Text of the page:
I thought a few people might be interested in this…
I love Pivot, but WordPress has been tempting me to some degree. So, to check which worked better for my needs, I delved into WordPress, modifying templates, using plugins, and even writing a few plugins of my own. Luckily, there was a pivot to wp import script that was 90% done, so a little tweaking and I could copy my pivot-files into a MySQL database. Total time I spent? Like 6 hours, but I also learned a lot more PHP along the way.
From there, I’ve been able to actually see the changes and compare the pages.
In WordPess’s Favor
- WordPress renders faster– Pivot seems to hang a little bit on processing the PHP command of my “random image block”, which WP doesn’t.
- WordPress (despite the time I spent learning it) has a much more open API and is more highly customizable, with a larger base of people hacking away, building new widgets, themes, and plugins.
- I like the ability to moderate posts and comments, and the interface to do so, in WP, something I wish pivot would adopt.
- The MySQL backend lets me run queries and dynamically sort information a lot quicker and more intuitively. I really wish “Pivot — MySQL version” would become a reality.
Pivot is currently winning, though.
In Pivot’s Favor
- Pivot has better comment composition (textile, etc).
- Pivot handles media MUCH better. While writing a Pivot post, I can seemlessly upload an image, generate a thumbnail, and include it in the post. Even with plugins, that’s a difficult task in WordPress. This is something I had never really recognized before, and a good lesson. I commend the pivot team!
- Pivot has nice little features like “post rating” and great “open in new window” support.
What I wish Pivot would learn from WordPress
- Configuration Interface Design. Clicking “Next” twice and “Save” once isn’t an intuitive (or sensical) way to change a setting on the first page of Weblog config. WordPress’s admin interface is beautiful, and well laid out. Pivot already has a sidebar of categories and sub-categories in it’s Admin theme– I wish the config options would be broken out and sorted on individual pages.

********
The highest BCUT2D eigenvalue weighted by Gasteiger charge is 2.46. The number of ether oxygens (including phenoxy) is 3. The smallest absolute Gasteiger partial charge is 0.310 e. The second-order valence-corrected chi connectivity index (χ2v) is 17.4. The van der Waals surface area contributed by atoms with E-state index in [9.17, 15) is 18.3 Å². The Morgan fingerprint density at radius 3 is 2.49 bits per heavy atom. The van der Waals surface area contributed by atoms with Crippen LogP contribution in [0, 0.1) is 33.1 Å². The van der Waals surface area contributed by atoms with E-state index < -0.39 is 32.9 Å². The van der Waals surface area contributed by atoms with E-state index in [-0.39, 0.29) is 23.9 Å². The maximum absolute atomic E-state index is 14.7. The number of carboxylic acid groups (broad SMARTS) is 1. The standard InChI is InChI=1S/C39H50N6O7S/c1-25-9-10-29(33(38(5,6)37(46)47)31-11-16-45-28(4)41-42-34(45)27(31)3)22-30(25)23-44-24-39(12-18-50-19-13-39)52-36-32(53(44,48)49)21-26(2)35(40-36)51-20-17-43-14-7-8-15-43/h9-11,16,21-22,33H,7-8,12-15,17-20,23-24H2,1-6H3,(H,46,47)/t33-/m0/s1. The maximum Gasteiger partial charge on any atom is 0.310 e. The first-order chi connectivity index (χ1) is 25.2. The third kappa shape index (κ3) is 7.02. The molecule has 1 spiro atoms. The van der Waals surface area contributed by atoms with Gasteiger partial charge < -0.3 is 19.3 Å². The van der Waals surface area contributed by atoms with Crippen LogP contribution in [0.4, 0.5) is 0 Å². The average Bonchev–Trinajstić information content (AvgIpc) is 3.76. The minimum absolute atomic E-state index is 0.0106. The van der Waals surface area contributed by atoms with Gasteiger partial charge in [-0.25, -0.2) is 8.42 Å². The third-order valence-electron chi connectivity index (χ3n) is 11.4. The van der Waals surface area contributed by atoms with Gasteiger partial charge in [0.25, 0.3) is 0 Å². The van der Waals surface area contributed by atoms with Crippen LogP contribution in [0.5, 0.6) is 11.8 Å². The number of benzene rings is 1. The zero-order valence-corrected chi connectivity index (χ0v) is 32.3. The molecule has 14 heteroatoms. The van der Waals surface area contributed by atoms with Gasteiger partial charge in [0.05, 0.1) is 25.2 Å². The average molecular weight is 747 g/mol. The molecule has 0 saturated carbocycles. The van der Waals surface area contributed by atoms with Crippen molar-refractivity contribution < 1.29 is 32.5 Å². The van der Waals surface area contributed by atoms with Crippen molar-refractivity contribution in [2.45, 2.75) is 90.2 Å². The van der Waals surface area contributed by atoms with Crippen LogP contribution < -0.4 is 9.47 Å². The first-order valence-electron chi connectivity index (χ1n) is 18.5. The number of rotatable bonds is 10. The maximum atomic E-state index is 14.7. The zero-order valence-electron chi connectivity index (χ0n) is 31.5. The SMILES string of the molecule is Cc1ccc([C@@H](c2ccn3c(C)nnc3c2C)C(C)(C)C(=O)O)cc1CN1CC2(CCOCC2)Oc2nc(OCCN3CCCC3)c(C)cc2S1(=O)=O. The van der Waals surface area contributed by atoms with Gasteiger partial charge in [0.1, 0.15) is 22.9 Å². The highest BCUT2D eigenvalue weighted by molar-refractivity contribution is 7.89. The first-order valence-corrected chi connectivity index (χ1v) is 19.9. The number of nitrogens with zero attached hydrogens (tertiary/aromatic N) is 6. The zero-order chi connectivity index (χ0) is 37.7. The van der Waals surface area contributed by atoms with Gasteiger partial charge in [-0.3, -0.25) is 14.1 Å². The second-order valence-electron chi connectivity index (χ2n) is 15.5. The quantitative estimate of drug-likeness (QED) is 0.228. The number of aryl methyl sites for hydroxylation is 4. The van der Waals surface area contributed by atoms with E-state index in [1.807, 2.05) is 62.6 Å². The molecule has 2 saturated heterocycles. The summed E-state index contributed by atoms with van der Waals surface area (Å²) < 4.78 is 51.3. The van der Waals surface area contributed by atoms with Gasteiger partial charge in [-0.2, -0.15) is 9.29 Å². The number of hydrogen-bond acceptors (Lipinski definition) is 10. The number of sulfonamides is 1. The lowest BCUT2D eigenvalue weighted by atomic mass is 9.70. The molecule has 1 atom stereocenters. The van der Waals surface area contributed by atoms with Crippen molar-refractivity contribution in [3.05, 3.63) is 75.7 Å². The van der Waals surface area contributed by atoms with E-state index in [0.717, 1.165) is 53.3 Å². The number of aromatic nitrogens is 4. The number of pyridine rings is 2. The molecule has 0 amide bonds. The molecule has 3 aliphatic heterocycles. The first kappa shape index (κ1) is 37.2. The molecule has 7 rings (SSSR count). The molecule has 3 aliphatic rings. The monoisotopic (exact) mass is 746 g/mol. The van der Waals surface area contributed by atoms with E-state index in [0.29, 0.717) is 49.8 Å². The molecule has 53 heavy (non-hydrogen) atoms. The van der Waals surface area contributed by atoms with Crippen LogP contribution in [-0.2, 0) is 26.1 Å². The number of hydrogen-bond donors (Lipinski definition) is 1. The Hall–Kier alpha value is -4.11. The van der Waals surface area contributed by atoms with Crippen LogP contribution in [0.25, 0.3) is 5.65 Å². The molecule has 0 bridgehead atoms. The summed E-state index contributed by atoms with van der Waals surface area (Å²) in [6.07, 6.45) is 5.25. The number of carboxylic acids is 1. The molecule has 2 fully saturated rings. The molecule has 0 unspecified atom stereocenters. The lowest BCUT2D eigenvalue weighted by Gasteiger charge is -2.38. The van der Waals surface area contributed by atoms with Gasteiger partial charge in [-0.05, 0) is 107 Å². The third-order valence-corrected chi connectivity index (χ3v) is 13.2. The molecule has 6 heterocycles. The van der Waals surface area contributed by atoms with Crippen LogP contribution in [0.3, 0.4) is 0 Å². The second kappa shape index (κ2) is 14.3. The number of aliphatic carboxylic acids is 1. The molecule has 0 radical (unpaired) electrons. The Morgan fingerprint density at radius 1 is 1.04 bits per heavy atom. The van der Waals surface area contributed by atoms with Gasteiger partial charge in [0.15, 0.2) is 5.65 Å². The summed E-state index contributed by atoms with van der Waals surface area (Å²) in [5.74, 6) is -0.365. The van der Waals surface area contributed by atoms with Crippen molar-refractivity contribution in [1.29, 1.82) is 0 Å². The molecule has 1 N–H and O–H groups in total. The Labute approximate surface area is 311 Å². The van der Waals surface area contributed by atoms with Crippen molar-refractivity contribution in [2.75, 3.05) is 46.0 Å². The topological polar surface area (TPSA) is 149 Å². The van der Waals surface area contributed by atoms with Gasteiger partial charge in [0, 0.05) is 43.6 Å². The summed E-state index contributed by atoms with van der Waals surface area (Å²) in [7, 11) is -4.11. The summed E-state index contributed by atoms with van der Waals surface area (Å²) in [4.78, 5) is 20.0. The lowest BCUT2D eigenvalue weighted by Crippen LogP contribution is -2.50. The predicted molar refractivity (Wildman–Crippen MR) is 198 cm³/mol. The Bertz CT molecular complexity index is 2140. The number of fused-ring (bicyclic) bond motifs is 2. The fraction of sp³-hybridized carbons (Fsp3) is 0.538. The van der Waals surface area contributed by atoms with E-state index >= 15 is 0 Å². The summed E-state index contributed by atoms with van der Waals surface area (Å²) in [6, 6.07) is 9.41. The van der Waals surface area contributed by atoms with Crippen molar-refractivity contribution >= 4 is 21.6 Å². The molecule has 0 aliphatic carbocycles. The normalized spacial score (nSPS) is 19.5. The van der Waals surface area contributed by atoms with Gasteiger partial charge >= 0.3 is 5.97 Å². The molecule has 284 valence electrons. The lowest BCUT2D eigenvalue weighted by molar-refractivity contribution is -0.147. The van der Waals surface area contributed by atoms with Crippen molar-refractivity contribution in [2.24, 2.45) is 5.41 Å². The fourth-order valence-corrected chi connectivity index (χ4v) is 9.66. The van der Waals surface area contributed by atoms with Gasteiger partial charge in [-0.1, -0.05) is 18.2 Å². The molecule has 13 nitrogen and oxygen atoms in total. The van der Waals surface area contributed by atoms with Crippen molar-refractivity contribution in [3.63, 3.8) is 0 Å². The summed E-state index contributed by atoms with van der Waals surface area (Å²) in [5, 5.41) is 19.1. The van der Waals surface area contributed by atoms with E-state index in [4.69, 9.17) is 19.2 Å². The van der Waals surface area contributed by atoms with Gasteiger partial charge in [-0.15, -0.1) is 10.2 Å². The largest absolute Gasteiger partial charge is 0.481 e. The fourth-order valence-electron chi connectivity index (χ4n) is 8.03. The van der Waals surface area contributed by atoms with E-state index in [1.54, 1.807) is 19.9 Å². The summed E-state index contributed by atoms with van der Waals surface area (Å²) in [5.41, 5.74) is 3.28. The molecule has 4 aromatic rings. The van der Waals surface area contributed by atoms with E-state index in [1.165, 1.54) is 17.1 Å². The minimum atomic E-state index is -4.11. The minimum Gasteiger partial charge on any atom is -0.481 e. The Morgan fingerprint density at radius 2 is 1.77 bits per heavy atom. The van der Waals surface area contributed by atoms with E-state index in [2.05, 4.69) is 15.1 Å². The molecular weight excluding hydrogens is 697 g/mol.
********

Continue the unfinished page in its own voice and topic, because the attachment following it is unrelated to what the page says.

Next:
- Better dynamic handling. I shouldn’t have to hit “re-build the frontpage” after every change I make to a template.
- User levels / A Post and Comment Moderation system.
- Database back-end to enable an API– a great thing I can easily (almost ridiculously easily) do in WordPress is create a link that returns, say, “articles by user:Teisha in year:2004 in category:linkdump”. I don’t even know if this is remotely possible in Pivot (I don’t think it is, and if it is, the API is not well-documented)
What WordPress could learn from Pivot
- Better default media handling. Even the Gallery2 plugin requires you to manually upload through a different program, find the location, and insert that between tags. Pivot’s ability to browse, upload, generate thumbnails, and place all within the post dialog is a goal that WordPress should set.
- I guess that’s it.. better media support might tempt me to WordPress
I’d love feedback from anyone about what you think. Am I on target with these observations? Am I misreading the capabilities of the various programs?
If anyone is especially curious about my process, I’d be happy to post the templates I used to modify WP, the plugins I modified and wrote, and the derivative of the script at MakeYouGoHmm that I used (I modified it to fix a little error and to insert the wordpress “more” template tag between intro and body of imported Pivot entries).
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